Summer arrives in Spain… with wheelie bins and motorbikes washing down the streets in floods and giant hail storms (while Britain bakes in 27C sunshine!)
- The brutal storm raged across the southeastern province of Murcia
- Scenes led to nearly 30 emergency calls and left families trapped in homes
Garbage cans and motorcycles have been washed down the streets of Spain as a brutal storm and flash floods ravaged parts of the country.
A storm ravaged the southeastern province of Murcia as Britain enjoys 27C sunshine, with the Met office predicting summer is well on track to become hotter than usual.
The crazy scenes led to nearly 30 emergency calls and left families trapped in their homes due to flooding.
In the Murcian town of Moratalla, rubbish bins were swept down a street in a deluge of water and hailstones the size of golf balls also damaged crops in and around towns such as Caravaca de la Cruz.
Weather analysts said 41 liters of rain fell per square meter in an hour, and 11.6 liters in just 10 minutes.
Flash flooding led to several rubbish bins being swept down a street in a torrent of water in the Murcian town of Moratalla
In Bournemouth, dozens of swimmers took a dip in the sea on Wednesday to cool off as the south experienced another heat wave.
Most of the 26 emergency calls recorded came from Caravaca, although firefighters in the nearby town of Cehegin had to rescue a family whose home had been affected by the flooding.
The Argos River, which begins in Caravaca de la Cruz and flows through Cehegin before emptying into the Segura River, has overflowed its banks at several points.
The health center in Caravaca was also damaged by flooding, with workers scrambling to deal with the problem before emergency services arrived.
Farmers and fruit workers said the crop damage caused by the giant hailstones was devastating.
Terrifying footage showed a brutal storm ravaging the southeastern province of Murcia as Britain faced high temperatures
Video also shows a motorcycle being dragged through the water
Last August, a 20-month-old girl was killed by a huge hailstone about four inches in diameter and more than 70 others were injured by falling ice in and around the Catalan town of La Bisbal de l’Emporda.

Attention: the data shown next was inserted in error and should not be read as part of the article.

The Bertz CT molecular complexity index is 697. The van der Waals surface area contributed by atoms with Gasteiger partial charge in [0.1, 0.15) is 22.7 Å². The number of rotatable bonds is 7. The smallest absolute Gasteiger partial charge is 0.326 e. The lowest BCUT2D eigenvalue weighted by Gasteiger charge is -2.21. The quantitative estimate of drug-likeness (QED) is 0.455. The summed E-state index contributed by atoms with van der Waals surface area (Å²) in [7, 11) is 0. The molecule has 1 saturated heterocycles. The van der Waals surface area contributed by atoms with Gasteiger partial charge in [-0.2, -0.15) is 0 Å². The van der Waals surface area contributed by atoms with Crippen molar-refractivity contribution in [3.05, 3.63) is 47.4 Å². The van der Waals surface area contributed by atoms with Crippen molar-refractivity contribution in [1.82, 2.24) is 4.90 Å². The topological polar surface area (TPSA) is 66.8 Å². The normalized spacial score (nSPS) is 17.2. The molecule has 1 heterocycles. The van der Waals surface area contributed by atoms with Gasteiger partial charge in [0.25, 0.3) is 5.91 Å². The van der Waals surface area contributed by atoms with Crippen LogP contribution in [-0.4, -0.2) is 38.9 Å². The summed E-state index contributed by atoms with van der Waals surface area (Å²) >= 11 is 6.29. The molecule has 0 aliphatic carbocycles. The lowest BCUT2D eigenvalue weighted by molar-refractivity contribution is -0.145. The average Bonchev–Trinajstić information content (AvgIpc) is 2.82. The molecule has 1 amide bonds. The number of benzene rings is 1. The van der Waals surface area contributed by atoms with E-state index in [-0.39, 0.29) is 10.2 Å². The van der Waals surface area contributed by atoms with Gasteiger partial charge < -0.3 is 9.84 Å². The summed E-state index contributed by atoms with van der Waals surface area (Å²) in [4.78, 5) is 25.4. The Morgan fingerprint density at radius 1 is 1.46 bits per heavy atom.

Most of the injured suffered head wounds, lacerations and broken bones.
Nine days later, two holidaymakers were killed in a lightning strike on a beach in Mallorca.
The victims, a 65-year-old Swiss man and a 51-year-old German, died in a beautiful white sand cove called Cala Mesquida near Capdepera in the northeast of the island.
Tourists traveling to Spain were warned shortly before the beach tragedy that they could be caught out by rare Mediterranean hurricanes.
The golf ball-sized hail also damaged crops in and around towns such as Caravaca de la Cruz, an important pilgrimage site
Experts said the risk of tropical-like cyclones called medicanes had increased with record heatwaves hitting the UK’s favorite holiday destination and rises in sea temperatures attributed to global warming.
Oceanographer and weather expert Yurima Celdran, a marine science graduate and then a master’s degree in meteorology, said at the time: ‘Higher Mediterranean temperatures provide a greater source of energy for medicanes and amplify their destructive power.
“Sea temperatures are expected to be higher than normal this fall and if the necessary atmospheric conditions are in place, it would not be unreasonable to think that the Mediterranean could host a medicane this year.”
Torrential rain, terrifying thunderstorms and flash floods in September 2019, which ravaged the provinces of Alicante and Murcia, claimed the lives of seven people.